£16000 - £35000 per annum: Recruitment Genius: An ambitious and motivated Sale...

Day In a Page

Not even the 'putrid throat' could stop the Ross Poldark swoon-fest'

Not even the 'putrid throat' could stop the Ross Poldark swoon-fest'

How a costume drama became a Sunday night staple
Miliband promises no stamp duty for first-time buyers as he pushes Tories on housing

Miliband promises no stamp duty for first-time buyers

Labour leader pushes Tories on housing
Aviation history is littered with grand failures - from the the Bristol Brabazon to Concorde - but what went wrong with the SuperJumbo?

Aviation history is littered with grand failures

But what went wrong with the SuperJumbo?
Fear of Putin, Islamists and immigration is giving rise to a new generation of Soviet-style 'iron curtains' right across Europe

Fortress Europe?

Fear of Putin, Islamists and immigration is giving rise to a new generation of 'iron curtains'
Never mind what you're wearing, it's what you're reclining on

Never mind what you're wearing

It's what you're reclining on that matters
General Election 2015: Chuka Umunna on the benefits of immigration, humility – and his leader Ed Miliband

Chuka Umunna: A virus of racism runs through Ukip

The shadow business secretary on the benefits of immigration, humility – and his leader Ed Miliband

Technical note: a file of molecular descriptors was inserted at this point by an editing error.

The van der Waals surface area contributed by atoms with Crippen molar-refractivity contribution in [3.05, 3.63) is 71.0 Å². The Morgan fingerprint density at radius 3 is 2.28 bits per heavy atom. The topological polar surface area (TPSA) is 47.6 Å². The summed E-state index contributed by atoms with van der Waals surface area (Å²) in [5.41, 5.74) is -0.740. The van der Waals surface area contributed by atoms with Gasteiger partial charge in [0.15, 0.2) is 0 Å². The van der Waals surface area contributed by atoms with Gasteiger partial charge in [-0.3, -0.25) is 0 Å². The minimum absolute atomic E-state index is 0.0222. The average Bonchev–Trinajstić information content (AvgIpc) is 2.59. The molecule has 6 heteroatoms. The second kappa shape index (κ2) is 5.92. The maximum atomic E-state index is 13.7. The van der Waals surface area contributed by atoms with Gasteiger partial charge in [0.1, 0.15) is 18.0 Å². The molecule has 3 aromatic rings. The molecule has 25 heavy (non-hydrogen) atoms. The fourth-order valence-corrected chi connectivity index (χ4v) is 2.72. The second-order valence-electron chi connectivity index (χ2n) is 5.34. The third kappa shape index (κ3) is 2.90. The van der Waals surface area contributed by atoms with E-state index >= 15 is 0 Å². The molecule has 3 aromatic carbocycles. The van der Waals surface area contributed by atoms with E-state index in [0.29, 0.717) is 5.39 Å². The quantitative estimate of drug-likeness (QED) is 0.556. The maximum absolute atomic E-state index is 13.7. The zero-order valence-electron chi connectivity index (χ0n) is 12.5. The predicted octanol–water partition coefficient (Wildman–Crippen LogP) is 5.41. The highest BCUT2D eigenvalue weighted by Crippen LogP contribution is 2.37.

Yemen crisis: This exotic war will soon become Europe's problem

Yemen's exotic war will soon affect Europe

Terrorism and boatloads of desperate migrants will be the outcome of the Saudi air campaign, says Patrick Cockburn
Marginal Streets project aims to document voters in the run-up to the General Election

Marginal Streets project documents voters

Independent photographers Joseph Fox and Orlando Gili are uploading two portraits of constituents to their website for each day of the campaign
Game of Thrones: Visit the real-life kingdom of Westeros to see where violent history ends and telly tourism begins

The real-life kingdom of Westeros

Is there something a little uncomfortable about Game of Thrones shooting in Northern Ireland?
How to survive a social-media mauling, by the tough women of Twitter

How to survive a Twitter mauling

Mary Beard, Caroline Criado-Perez, Louise Mensch, Bunny La Roche and Courtney Barrasford reveal how to trounce the trolls
Gallipoli centenary: At dawn, the young remember the young who perished in one of the First World War's bloodiest battles

At dawn, the young remember the young

A century ago, soldiers of the Empire – many no more than boys – spilt on to Gallipoli’s beaches. On this 100th Anzac Day, there are personal, poetic tributes to their sacrifice
Dissent is slowly building against the billions spent on presidential campaigns – even among politicians themselves

Follow the money as never before

Dissent is slowly building against the billions spent on presidential campaigns – even among politicians themselves, reports Rupert Cornwell
Samuel West interview: The actor and director on austerity, unionisation, and not mentioning his famous parents

Samuel West interview

The actor and director on austerity, unionisation, and not mentioning his famous parents
General Election 2015: Imagine if the leading political parties were fashion labels

Imagine if the leading political parties were fashion labels

Fashion editor, Alexander Fury, on what the leaders' appearances tell us about them
Phumzile Mlambo-Ngcuka: Home can be the unsafest place for women

Phumzile Mlambo-Ngcuka: Home can be the unsafest place for women

The architect of the HeForShe movement and head of UN Women on the world's failure to combat domestic violence